Blood types and COVID-19
Researchers compared Danish health registry data from more than 473,000 individuals tested for COVID-19 to data from a control group of more than 2.2 million people from the general population. Among the COVID-19 positive, they found fewer people with blood type O and more people with A, B, and AB types.
The study results suggest that people with blood types A, B, or AB may be more likely to be infected with COVID-19 than people with type O.
- A greater proportion of blood group A or AB patients required mechanical ventilation and CRRT compared with blood group O or B patients.
- Biomarkers of renal and hepatic dysfunction were higher in blood group A or AB patients. In our subcohort, there were no differences in serum inflammatory cytokines.
- The data indicates that critically ill COVID-19 patients with blood group A or AB are associated with an increased risk for requiring mechanical ventilation, CRRT, and prolonged ICU length of stay compared with patients with blood groups O or B.
Antibodies are in plasma blood Type
- Your blood type is a way to categorize your blood according to what’s in it: antigens, including the Rhesus, or Rh, factor.
- Antigens are a type of protein on red blood cells. Based on the type of antigen, your blood will be categorized as Type A, Type B, Type AB, or Type O.
- When antigens come into contact with substances that are unfamiliar to your body, such as certain bacteria, they trigger a response from your immune system. The same type of response can occur during a blood transfusion if your donor’s blood type doesn’t match with yours. In that case, your blood cells could clump and cause potentially fatal complications.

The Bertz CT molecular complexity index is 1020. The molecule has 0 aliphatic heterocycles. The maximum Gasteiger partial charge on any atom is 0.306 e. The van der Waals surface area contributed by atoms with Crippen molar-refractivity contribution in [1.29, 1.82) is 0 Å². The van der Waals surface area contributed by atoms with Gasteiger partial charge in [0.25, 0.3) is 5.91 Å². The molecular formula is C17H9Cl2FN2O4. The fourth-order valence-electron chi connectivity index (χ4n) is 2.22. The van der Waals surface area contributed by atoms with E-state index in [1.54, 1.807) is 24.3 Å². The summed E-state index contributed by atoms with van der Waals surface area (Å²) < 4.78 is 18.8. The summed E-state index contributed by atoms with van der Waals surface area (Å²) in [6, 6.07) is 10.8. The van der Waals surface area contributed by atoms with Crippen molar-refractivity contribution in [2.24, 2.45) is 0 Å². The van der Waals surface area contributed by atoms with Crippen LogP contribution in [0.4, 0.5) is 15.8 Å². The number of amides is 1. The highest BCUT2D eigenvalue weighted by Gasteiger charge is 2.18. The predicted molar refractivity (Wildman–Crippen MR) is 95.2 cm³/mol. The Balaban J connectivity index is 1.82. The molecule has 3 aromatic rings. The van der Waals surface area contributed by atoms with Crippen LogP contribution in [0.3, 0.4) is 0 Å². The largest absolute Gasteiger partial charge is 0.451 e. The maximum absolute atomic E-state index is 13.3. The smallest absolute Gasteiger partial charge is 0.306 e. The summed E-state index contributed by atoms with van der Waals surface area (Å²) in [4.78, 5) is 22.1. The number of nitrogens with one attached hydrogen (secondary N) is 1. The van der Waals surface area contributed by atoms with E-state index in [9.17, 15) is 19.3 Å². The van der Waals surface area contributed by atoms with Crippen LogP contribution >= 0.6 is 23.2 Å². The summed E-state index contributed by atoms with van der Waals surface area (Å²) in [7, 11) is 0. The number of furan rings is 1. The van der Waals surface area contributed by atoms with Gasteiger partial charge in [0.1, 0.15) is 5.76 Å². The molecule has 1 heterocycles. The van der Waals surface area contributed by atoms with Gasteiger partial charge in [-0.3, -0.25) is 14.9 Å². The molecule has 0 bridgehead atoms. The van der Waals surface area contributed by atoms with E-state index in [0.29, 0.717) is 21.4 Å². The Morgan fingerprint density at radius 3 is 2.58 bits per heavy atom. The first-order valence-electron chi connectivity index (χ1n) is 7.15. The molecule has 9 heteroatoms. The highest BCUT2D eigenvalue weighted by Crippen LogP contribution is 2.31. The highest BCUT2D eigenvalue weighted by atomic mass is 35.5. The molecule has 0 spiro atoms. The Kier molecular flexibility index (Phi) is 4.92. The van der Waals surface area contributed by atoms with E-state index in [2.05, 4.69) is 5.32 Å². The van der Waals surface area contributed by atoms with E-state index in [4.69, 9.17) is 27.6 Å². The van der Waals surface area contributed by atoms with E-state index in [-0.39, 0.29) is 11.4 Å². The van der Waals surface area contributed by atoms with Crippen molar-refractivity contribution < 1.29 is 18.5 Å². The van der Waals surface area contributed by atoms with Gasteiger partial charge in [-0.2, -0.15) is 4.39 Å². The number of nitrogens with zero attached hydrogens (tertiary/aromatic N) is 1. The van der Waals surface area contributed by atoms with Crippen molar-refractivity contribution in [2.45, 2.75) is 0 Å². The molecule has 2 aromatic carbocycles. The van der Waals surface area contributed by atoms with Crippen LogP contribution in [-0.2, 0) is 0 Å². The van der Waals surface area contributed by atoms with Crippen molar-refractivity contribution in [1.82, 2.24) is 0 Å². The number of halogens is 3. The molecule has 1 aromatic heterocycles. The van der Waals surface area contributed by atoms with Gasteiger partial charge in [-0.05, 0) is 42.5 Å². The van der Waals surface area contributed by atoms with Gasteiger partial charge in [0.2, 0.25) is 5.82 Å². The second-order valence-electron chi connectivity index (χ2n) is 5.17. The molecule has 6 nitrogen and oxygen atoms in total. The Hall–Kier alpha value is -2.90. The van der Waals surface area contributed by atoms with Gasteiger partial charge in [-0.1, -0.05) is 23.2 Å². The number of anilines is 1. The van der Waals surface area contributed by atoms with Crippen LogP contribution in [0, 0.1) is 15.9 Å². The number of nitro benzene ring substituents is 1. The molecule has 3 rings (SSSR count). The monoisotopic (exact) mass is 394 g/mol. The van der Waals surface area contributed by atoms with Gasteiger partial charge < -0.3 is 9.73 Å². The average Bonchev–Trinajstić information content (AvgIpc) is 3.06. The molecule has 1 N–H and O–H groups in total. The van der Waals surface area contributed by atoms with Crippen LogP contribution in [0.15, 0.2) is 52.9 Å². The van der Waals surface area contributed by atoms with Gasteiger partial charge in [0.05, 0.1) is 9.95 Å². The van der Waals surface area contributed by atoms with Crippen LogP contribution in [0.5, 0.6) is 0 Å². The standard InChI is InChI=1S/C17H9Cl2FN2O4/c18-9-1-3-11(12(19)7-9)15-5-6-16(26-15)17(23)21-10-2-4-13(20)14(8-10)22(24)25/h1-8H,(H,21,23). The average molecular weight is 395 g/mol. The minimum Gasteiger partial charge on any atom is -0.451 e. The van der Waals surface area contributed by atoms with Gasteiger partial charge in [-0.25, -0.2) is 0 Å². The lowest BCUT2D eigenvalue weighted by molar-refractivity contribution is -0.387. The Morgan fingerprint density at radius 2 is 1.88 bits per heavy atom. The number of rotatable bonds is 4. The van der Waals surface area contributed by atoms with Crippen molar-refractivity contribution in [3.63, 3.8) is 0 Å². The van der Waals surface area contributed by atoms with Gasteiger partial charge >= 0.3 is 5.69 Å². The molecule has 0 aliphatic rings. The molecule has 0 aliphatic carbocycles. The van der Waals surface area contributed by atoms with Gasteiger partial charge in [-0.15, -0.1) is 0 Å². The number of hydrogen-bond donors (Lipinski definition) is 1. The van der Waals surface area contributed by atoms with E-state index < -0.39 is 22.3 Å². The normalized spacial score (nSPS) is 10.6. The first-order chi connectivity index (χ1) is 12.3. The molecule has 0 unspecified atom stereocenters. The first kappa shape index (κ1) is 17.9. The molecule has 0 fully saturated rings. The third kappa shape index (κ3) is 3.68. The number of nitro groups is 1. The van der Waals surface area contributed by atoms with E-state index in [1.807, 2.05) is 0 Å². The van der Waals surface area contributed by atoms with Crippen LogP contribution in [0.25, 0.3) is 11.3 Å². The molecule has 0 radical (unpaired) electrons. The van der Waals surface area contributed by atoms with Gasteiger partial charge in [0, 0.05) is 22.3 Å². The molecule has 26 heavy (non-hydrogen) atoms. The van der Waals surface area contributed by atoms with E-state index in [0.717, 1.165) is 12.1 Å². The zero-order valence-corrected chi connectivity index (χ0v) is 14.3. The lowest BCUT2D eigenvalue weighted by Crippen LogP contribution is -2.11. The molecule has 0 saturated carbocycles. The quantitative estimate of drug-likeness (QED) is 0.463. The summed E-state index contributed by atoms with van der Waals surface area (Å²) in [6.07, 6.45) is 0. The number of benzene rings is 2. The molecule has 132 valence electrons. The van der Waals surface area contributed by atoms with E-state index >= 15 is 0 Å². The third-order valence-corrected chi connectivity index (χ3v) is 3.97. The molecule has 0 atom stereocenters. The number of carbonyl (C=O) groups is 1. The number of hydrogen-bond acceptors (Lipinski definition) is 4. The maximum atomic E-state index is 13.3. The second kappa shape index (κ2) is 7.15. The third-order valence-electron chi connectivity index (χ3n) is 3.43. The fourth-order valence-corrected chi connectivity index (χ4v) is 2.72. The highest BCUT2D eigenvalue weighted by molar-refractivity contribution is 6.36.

- The Rh factor is also a substance on the red blood cells. This is where the + and – signs next to your blood type come into play. If you have the Rh factor, you are considered Rh positive (+), and if you don’t, you’re considered Rh negative (-).
- The rhesus protein is named for the rhesus monkey, which also carries the gene, and is a protein that lives on the surface of the red blood cells. This protein is also often called the D antigen. When it comes to blood transfusion, anyone who is Rh positive can receive blood from someone who is Rh negative, but those with negative blood types cannot receive from anyone with a positive blood type.
- Important especially during pregnancy. This is because the mother’s and baby’s Rh status need to match, or the mother’s immune system may react as if it’s allergic to the baby. Severe cases of mismatched Rh status can lead to diseases such as anemia or brain damage in the baby. In the most severe cases, it can even be fatal.
- Group A: This blood group has A antigens and B antibodies.
- Group B: This blood group has B antigens and A antibodies.
- Group AB: This blood group has A and B antigens and no antibodies.
- Group O: This group doesn’t have either A or B antigens, but it has both A and B antibodies.
Crossmatching is a way for your healthcare provider to test your blood against a donor’s blood to make sure they are fully compatible. It’s essentially a trial transfusion done in test tubes to see exactly how your blood will react with potential donor blood.